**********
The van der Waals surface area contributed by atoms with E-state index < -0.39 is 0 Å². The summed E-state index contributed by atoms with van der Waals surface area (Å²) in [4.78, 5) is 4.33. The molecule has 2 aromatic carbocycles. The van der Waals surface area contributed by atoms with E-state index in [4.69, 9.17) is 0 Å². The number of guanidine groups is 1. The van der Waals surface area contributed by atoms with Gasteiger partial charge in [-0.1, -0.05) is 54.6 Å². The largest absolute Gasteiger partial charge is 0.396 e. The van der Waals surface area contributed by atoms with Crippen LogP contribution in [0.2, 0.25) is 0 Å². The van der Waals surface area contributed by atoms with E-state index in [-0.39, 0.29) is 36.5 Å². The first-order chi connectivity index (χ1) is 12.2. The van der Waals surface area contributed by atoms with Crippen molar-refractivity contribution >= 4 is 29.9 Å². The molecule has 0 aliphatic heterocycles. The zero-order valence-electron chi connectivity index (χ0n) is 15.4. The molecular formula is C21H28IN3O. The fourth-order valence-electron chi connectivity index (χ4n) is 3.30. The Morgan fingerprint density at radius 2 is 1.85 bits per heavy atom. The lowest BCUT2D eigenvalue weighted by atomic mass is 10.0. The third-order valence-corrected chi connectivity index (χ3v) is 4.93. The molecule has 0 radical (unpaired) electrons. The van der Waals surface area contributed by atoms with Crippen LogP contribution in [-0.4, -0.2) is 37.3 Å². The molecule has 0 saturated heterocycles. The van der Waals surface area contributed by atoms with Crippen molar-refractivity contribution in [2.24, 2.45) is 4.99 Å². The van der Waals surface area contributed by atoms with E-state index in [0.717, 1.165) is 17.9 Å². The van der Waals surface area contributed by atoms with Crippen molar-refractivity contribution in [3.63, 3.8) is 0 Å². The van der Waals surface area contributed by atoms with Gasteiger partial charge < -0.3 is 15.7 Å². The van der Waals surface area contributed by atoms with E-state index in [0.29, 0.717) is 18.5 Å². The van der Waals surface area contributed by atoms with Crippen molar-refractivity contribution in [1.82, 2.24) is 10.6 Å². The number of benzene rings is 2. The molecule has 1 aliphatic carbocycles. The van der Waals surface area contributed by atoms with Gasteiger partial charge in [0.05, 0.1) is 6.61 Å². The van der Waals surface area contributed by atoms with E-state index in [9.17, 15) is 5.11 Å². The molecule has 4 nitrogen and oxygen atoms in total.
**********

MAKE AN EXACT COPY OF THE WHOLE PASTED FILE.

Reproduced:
The van der Waals surface area contributed by atoms with E-state index < -0.39 is 0 Å². The summed E-state index contributed by atoms with van der Waals surface area (Å²) in [4.78, 5) is 4.33. The molecule has 2 aromatic carbocycles. The van der Waals surface area contributed by atoms with E-state index in [4.69, 9.17) is 0 Å². The number of guanidine groups is 1. The van der Waals surface area contributed by atoms with Gasteiger partial charge in [-0.1, -0.05) is 54.6 Å². The largest absolute Gasteiger partial charge is 0.396 e. The van der Waals surface area contributed by atoms with Crippen LogP contribution in [0.2, 0.25) is 0 Å². The van der Waals surface area contributed by atoms with E-state index in [-0.39, 0.29) is 36.5 Å². The first-order chi connectivity index (χ1) is 12.2. The van der Waals surface area contributed by atoms with Crippen molar-refractivity contribution >= 4 is 29.9 Å². The molecule has 0 aliphatic heterocycles. The zero-order valence-electron chi connectivity index (χ0n) is 15.4. The molecular formula is C21H28IN3O. The fourth-order valence-electron chi connectivity index (χ4n) is 3.30. The Morgan fingerprint density at radius 2 is 1.85 bits per heavy atom. The lowest BCUT2D eigenvalue weighted by atomic mass is 10.0. The third-order valence-corrected chi connectivity index (χ3v) is 4.93. The molecule has 0 radical (unpaired) electrons. The van der Waals surface area contributed by atoms with Crippen LogP contribution in [-0.4, -0.2) is 37.3 Å². The molecule has 0 saturated heterocycles. The van der Waals surface area contributed by atoms with Crippen molar-refractivity contribution in [2.24, 2.45) is 4.99 Å². The van der Waals surface area contributed by atoms with E-state index in [0.717, 1.165) is 17.9 Å². The van der Waals surface area contributed by atoms with Crippen molar-refractivity contribution in [3.63, 3.8) is 0 Å². The van der Waals surface area contributed by atoms with Gasteiger partial charge < -0.3 is 15.7 Å². The van der Waals surface area contributed by atoms with E-state index in [0.29, 0.717) is 18.5 Å². The van der Waals surface area contributed by atoms with Crippen molar-refractivity contribution in [1.82, 2.24) is 10.6 Å². The number of benzene rings is 2. The molecule has 1 aliphatic carbocycles. The van der Waals surface area contributed by atoms with Gasteiger partial charge in [0.05, 0.1) is 6.61 Å². The van der Waals surface area contributed by atoms with E-state index in [9.17, 15) is 5.11 Å². The molecule has 4 nitrogen and oxygen atoms in total.